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  • Site review team sets sail

  • Sampling water from the CTD

  • Splitting the doliolid-heavy sample

  • UVP and Tristan

  • Copepod with newly laid eggs

  • "Radiolarian"

  • Loosejaw (deep-sea fish) captured in Mocness

  • Sediment trap team

  • Bongo nets

  • Copepods of CCE

  • Epifluorescent phytoplankton montage

  • MOCNESS deployment

  • CTD, bongo, MVP

  • Sediment trap deployment

  • Scientific party, SKrillEx2

  • Sorting an otter trawl sample

  • CCE grad students & postdoc at UCSB exchange

  • CTD data watch

  • Teacher, undergrads, postocs, grad student

  • Teacher workshop on CCE at the Birch Aquarium

  • CCE REUs tour the Pelagic Invertebrate Collection at SIO

  • Loading day

  • Stern of R/V Sikuliaq

  • Ralf filling bottles

  • Sunset

  • Scientific party, CCE P1408

  • MOHT midwater trawl deployment

  • Checking the CCE-1 mooring

  • Grad students collecting water from CTD bottles

  • R/V Oceanus student cruise scientific party, 2015

  • Washing down bongo nets

  • R/V Sikuliaq afloat in the CCE

  • Krill and micronekton soup

  • Thetys (solitary salp)

  • Sorting for copepod egg production

  • CTD-rosette with mascot Ophelia

  • Preuss 6th graders visit the Pelagic Invertebrate Collection

  • MOCNESS preparation

  • P1604

  • Chl-a image and CalCOFI stations

  • Midwater dragonfish

  • R/V Sikuliaq - P1604

  • Nighttime MOCNESS

  • Lead PI Mark Ohman and boy scouts at Birch Aquarium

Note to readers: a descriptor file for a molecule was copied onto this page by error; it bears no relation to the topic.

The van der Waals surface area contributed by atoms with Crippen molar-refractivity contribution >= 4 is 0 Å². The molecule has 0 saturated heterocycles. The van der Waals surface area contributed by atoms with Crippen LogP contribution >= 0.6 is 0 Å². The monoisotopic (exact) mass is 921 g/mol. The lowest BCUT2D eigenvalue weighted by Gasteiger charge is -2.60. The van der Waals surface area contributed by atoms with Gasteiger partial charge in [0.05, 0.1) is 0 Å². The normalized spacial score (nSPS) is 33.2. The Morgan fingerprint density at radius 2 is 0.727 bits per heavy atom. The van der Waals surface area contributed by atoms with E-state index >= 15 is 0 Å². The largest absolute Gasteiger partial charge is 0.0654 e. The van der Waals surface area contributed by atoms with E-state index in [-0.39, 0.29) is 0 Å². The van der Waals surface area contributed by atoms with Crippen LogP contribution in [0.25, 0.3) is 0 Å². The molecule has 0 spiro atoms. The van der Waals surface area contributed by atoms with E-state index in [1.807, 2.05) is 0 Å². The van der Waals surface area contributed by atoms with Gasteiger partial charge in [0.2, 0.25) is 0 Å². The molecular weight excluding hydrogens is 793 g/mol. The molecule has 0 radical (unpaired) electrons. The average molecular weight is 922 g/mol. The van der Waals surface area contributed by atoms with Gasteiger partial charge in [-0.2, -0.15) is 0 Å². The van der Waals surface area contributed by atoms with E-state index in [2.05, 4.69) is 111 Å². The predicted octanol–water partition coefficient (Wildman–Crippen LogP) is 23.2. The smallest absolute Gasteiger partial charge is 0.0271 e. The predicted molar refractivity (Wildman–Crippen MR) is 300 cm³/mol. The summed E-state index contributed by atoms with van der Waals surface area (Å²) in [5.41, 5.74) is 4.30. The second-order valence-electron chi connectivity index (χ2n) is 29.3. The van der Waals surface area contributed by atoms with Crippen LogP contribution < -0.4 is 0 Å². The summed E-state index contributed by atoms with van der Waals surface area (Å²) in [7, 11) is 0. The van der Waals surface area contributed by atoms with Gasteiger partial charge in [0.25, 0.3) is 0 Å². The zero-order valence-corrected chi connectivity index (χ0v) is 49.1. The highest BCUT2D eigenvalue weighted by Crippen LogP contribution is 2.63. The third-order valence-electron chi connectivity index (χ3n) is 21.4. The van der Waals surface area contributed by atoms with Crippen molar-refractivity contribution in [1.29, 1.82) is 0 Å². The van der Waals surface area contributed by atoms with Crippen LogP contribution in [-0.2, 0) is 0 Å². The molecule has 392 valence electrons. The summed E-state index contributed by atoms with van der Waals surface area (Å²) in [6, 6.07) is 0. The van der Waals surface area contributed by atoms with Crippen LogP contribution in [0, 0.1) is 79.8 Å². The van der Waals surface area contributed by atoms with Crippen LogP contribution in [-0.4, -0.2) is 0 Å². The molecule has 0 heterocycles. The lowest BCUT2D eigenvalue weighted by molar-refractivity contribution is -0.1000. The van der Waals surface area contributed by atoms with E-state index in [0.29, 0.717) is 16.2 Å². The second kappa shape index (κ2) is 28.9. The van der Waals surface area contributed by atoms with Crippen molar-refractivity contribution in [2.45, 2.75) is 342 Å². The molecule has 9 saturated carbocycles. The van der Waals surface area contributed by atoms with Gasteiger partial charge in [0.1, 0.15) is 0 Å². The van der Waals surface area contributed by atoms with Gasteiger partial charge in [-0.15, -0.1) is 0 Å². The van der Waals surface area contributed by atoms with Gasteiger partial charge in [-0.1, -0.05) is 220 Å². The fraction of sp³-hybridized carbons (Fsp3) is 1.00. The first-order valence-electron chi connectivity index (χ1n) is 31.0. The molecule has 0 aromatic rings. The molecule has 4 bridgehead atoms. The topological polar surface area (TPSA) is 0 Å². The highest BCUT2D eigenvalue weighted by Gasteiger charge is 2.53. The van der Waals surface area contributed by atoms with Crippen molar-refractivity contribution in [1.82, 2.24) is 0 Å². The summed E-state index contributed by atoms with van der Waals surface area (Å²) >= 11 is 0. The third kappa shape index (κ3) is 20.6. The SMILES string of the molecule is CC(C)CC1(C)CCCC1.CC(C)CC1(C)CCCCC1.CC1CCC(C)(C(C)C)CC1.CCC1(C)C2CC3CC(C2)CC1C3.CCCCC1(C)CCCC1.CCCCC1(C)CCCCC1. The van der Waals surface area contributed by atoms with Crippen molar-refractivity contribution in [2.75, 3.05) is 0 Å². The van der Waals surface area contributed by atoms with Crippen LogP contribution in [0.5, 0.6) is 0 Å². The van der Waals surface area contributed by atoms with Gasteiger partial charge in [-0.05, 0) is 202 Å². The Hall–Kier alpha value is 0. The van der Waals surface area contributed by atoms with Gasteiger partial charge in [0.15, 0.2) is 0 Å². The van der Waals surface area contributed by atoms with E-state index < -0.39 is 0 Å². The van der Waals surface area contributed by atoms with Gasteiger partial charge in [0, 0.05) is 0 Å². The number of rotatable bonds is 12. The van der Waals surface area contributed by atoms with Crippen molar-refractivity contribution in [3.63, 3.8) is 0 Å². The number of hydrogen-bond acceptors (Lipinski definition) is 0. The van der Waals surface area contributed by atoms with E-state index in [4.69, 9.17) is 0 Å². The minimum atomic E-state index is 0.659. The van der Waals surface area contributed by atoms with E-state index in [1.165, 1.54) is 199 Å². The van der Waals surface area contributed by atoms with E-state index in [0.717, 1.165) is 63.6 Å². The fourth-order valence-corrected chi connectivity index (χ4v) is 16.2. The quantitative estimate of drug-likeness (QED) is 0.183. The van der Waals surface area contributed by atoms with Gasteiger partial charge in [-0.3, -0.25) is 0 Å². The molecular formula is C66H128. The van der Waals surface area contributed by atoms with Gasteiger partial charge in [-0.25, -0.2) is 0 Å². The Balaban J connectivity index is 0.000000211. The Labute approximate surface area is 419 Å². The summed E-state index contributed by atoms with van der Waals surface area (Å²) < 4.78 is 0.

• Summer 2016 REUs and mentors

  • Chief scientist Mike Landry prepares for a CTD cast

  • Doliolids at Cycle 3

  • Phaeodarians

  • Plankton display at Birch Aquarium

  • Barbeau lab and trace metal rosette

  • Sunset in the California Current

  • CCE REUs tour the Marine Vertebrate Collection at SIO

  • Mesopelagic fish at Chicano day

  • SeaSoar and Sediment trap

  • Setting up the O2/Argon gas system

  • Night-time MOCNESS crew

  • 8th graders tour SIO

  • Holey sock retrieval

  • Pelagic red crab

  • Velella velella (by-the-wind sailor)

  • Mesopelagic copepod

The California Current System is a coastal upwelling biome, as found along the eastern margins of all major ocean basins. These are among the most productive ecosystems in the world ocean.

The California Current Ecosystem LTER (32.9°, -120.3°) is investigating nonlinear transitions in the California Current coastal pelagic ecosystem, with particular attention to long-term forcing by a secular warming trend, the Pacific Decadal Oscillation, and El Niño in altering the structure and dynamics of the pelagic ecosystem. The California Current sustains active fisheries for a variety of finfish and marine invertebrates, modulates weather patterns and the hydrologic cycle of much of the western United States, and plays a vital role in the economy of myriad coastal communities.

Cruise Blog: Follow along with the scientists of the CCE LTER research project on the P1706 process cruise studying upwelling filaments off the California Coast